Are You a Big Picture Thinker or Detail-Oriented?

Written By: Ray Waldron
January 24, 2024
4 min read

The way a person approaches and interprets complex challenges says a lot about how they will solve it. It’s not to say that one type of approach is more effective than the others, but more that different people are best suited to solve different types of problems. This means that by understanding the approach you naturally take, you can figure out what type of projects and problems are best-suited for your skillset and maximize your impact on the company.

Broadly speaking, there are two buckets people fall in – the ‘big picture’ people and the ‘details’ people. The big picture people tend to be creative, strategic, and visionary, but they can also be messy, disorganized, and forgetful.

On the other hand, the details people are conscientious, planful, and exacting, but may lack perspective or fail to prioritize long-term goals. These two types tend to complement each other and work together very well. You’ll often find this division in partnerships and many times the CEO is a big picture person while the COO and the CFO are the detail-oriented people.

Whether you have good attention to detail or you can see the big picture easily is generally part of your personality. But it can also be a learned skill, with systems and processes that can help you override your natural tendencies when needed.

Whether you’re a team-member or team-lead, understanding how you and those around you think can help you optimize your team’s problem-solving capabilities and build an environment that fosters continuous innovation.

Here are the typical traits that make up big picture thinkers vs. detail-oriented folks.

Typical of the Big Picture Thinker

  • You quickly see patterns in complex problems.

  • You like to come up with new ideas and projects.

  • You have a low tolerance for busywork, tedious errands, and filling out forms.

  • You are great at outlining what needs to be done but filling in the details can feel exhausting.

  • You may have been described as right-brained.

  • When you took the Myers-Briggs assessment, you were an N.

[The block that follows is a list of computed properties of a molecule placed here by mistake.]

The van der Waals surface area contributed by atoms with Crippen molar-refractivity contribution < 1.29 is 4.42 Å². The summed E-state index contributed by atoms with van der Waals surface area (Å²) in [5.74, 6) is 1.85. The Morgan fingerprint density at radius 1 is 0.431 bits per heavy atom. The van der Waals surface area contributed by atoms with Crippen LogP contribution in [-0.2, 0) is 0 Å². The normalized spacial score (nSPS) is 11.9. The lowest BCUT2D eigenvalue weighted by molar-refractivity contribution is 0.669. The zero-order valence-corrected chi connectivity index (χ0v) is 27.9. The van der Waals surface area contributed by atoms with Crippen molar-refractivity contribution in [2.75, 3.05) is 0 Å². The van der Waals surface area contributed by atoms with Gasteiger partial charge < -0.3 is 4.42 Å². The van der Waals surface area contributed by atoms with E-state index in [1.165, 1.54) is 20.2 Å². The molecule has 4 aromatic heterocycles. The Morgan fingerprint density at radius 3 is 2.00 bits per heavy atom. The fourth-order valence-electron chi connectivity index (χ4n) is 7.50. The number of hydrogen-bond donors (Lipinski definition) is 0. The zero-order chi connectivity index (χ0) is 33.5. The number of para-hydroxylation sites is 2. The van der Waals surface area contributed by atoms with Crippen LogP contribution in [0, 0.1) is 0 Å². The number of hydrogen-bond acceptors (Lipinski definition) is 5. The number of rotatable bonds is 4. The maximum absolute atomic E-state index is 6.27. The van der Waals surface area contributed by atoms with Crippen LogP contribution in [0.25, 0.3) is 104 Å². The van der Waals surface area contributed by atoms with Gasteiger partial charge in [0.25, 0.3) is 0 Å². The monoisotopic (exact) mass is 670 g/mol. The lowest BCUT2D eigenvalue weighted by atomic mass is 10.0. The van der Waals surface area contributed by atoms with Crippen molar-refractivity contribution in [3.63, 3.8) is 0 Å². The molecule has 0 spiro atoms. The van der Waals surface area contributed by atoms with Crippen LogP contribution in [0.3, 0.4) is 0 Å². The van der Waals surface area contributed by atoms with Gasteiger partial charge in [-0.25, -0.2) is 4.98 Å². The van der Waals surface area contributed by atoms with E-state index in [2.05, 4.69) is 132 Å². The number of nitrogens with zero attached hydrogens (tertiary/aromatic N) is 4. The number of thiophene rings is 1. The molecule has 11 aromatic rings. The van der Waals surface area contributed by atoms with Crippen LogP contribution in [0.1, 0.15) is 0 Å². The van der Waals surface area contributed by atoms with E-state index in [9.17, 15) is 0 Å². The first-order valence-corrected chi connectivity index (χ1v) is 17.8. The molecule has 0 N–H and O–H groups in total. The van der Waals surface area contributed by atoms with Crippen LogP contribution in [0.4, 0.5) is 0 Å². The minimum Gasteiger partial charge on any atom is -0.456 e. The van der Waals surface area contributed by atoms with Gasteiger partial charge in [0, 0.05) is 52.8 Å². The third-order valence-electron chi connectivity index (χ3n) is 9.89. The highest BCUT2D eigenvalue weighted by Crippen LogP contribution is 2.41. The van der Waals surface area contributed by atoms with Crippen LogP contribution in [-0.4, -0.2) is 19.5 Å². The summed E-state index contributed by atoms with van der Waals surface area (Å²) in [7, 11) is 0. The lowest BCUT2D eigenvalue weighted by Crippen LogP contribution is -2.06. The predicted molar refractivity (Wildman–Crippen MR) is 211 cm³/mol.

Typical of the Details Thinker

  • You think about things in great detail but sometimes miss the big picture.

  • You would prefer to edit or tweak a plan than to come up with it from scratch.

  • Highlighting study notes doesn’t work for you, because you end up highlighting everything.

  • You may have a tendency to overthink things.

  • You have excellent attention to detail.

  • You may have been described as left-brained.

  • When you took the Myers-Briggs assessment, you were an S.

Using Your Natural Tendency to Support Innovation

Whether you trend towards big picture thinking or detail-oriented thinking, both skills are essential to forward your company’s innovative initiatives.

Recent years have seen a huge uptick in businesses prioritizing digital transformation, allowing for operational agility throughout their organizations. According to a recent study conducted by Harvard Business Review Analytics Services, 92% of surveyed business and IT leaders agree that successful transformation requires a dual-track approach. This means combining transformation at both the enterprise-wide and business-process levels. In order to implement this dual-track approach successfully, your company will need to draw from people talented at both big-picture thinking and detail-oriented thinking.

Those who identify as big-picture thinkers might be naturally suited to focusing on larger, more enterprise-oriented projects. Their ability to identify patterns can help them find business solutions that meet the needs of people across departments. They are best suited for identifying and prioritizing these large-scale efforts.

On the other hand, those who identify as detail-oriented thinkers might be naturally drawn to mapping out the workflows and processes that your business relies on day-to-day in order to function. These thinkers are more suited to making sure that larger scale efforts permeate across departments and teams by implementing changes at the business process level and ensuring that nothing falls through the cracks.

Developing skills on a Dynamic Work Management platform like Quickbase not only helps you contribute to goals, but maximize your potential within the company.

As a big picture thinker, you can turn ideas into action and make a positive impact at your company by analyzing real-time insights to come up with actionable and targeted business solutions. If you’re detail-oriented, you may enjoy mapping out complex processes and implementing automations that saves the company hundreds of hours of manual labor.

Picture of Associate Content Marketing Manager Ray Waldron set against a lochinvar background
Written By: Ray Waldron

Ray Waldron is an Associate Content Marketing Manager at Quickbase.


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